Colorado Avalanche: Playoff Experience Will Make the Difference
One year ago, the Colorado Avalanche had just cleaned out their lockers and were left wondering "What if?"
An improbable stretch run had landed them just one point shy of a playoff berth—a disappointing and seemingly unfair reward for going 15-2-2 to close out the season.
This year, they were determined not to let that happen again. Starting the season, every player and coach knew that the first 10 games would be just as important as the last 10 games.
And now they're back in. After a year-long hiatus, Avalanche fans can finally breathe in that sweet, playoff hockey air that so many had grown accustomed to over the past decade.
The Avalanche open the first round on the road against the Minnesota Wild, winners of five out of eight games during the season series between the two, and first-time division champions.
Yet only three points separate the Wild and the Avs, and the argument could be made that this is one of the most evenly matched first round battles.
Sunday's game at the Pepsi Center was a sneak peak at what is ahead. But it is almost certain that these games, this war, will be different.
The Avalanche are led by Captain Joe Sakic, the longest-tenured captain in the league. His very presence on the ice demands respect, and his patented wrist shot still leaves opposing netminders humbled.
Sakic is joined by a diverse group, ranging from 22-year-old Paul Stastny, who has never played a playoff game in his young career, to Adam Foote and Peter Forsberg, with whom Sakic won a cup on the Avalanche team in 1996 and again in 2001.
In between are the likes of playoff-tested Ruslan Salei, hard-working Ian Laperriere, and multiple scorers who are hungry to bring this team to it's full potential.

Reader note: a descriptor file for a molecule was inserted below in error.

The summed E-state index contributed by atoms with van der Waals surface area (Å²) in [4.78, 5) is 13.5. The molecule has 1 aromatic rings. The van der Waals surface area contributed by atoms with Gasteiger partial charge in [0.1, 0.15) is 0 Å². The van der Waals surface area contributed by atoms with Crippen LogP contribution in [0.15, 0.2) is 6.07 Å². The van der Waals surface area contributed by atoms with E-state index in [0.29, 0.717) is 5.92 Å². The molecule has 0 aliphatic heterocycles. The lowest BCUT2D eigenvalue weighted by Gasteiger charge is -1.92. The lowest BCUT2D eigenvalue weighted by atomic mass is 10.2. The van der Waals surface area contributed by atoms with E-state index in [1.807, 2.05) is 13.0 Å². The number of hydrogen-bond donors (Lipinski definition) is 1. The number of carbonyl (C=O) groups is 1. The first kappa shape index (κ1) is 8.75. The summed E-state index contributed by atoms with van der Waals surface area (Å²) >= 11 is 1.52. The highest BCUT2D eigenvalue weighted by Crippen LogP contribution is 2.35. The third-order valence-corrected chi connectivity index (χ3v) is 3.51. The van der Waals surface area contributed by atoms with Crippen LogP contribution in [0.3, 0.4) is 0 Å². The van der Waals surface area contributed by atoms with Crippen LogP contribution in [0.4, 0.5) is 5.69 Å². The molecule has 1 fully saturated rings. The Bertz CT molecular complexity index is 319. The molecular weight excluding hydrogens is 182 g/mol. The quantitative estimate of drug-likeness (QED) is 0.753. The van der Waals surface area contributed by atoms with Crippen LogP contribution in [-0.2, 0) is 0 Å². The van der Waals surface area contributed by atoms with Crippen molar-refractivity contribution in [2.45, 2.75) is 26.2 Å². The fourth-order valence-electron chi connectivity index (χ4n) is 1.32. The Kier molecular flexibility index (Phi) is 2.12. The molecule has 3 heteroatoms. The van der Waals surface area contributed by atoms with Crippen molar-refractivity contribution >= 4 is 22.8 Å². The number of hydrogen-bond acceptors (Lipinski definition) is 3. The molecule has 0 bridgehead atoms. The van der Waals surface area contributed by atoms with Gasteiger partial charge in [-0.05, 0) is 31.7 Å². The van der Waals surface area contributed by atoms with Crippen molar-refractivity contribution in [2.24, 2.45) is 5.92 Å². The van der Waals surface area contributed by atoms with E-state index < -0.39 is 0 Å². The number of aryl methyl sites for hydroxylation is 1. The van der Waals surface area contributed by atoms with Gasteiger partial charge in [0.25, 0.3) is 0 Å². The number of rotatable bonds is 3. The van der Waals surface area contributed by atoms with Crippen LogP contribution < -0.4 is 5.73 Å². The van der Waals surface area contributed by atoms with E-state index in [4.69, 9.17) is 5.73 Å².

Wojtek Wolski is another key for the Avalanche. He has appeared in the playoffs before, but never as a regular in the lineup. He has proven to be a solid offensive producer, and was clutch for the Avs the last time he was in the playoffs, scoring an overtime winner against the Dallas Stars in the first round.
Players like Wolski are the ones Minnesota needs to keep an eye on. If guys like Sakic, Forsberg, and Ryan Smyth are stopped, there are always others like Wolski, Andrew Brunette, and Tyler Arnason who can and will put the puck in the net.
A defensive unit like Minnesota's must have depth and be prepared to handle this group, because you never know where the threat is going to come from.
Losing Nick Schultz to an appendectomy largely hinders that for the Wild. They will have to have someone, or a few players, step up and get the job done or they will be run over.
Andrew Brunette's story is an interesting one. He was a member of the Wild in 2003, when the Avalanche led their first round series three games to one. The Wild came back, forced overtime in game seven, and Brunette scored the series-clinching goal against Patrick Roy—the last goal to be scored on Roy in the NHL.
Terry Frei of the Denver Post asked Brunette if he wanted "to get revenge on... himself?" Brunette replied that he liked the role reversal, but that "it does feel odd doing this again from the other side."
And while these teams match up well in most categories, there is a staggering difference in special-teams play for both squads. The Wild ranked seventh this year on the power-play, and fourth on the penalty-kill.